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I have been reading JCIP by Brian Goetz. He explains the implementation of a non-blocking counter using CAS instruction. I could not understand how the increment is happening using CAS instruction. Can anyone help me understand this.

public class CasCounter {
    private SimulatedCAS value;

    public int getValue() {
        return value.get();

    public int increment() {
        int v;
        do {
            v = value.get();
        while (v != value.compareAndSwap(v, v + 1));
        return v + 1;
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2 Answers 2

up vote 4 down vote accepted

value.compareAndSwap(v, v + 1) is equivalent to the following, except that the entire block is atomic: (see compare-and-swap for details)

int old = value.val;
if (old == v) {
  value.val = v + 1;
return old;

Now v = value.get() gets the current value of the counter, and if nobody else is trying to update the counter at the same time, old == v will be true, so the value is set to v+1 (i.e. it is incremented) and old is returned. The loop terminates since v == old.

Suppose someone else incremented the counter just after we did v = value.get(), then old == v would be false, and the method will immediately return old, which is the updated value. Since v != old now, the loop continues.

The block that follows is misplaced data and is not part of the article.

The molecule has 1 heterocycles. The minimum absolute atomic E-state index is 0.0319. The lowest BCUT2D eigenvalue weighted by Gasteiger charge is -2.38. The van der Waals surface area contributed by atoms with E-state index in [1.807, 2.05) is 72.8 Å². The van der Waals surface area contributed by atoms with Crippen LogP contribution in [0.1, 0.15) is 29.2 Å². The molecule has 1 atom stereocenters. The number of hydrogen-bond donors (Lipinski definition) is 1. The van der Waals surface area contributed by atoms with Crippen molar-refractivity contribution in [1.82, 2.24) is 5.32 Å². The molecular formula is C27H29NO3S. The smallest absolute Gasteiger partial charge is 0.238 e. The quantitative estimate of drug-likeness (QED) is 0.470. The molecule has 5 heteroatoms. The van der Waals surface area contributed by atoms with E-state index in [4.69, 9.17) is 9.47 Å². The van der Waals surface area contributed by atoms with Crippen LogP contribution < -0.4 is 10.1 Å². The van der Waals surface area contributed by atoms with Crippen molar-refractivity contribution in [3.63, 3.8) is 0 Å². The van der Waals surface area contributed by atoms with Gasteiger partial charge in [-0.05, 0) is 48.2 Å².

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The compareAndSwap() method will perform the following operations atomically:

- determine if `value` is equal to `v`
- if so, it will set `value` to `v+1`
- it returns whatever `value` was when the method was entered (whether or not `value` was updated)

The caller can check to see if value was what they expected it to be when the called compareAndSwap(). If it was, then the caller knows it's been updated. If it wasn't what was expected, the caller knows that it wasn't updated, and will try again, using the 'new' current value of value as what's expected (that's what the loop is doing).

This way, the caller can know that the increment operation doesn't get lost by some other thread that tries to modify value at the same moment.

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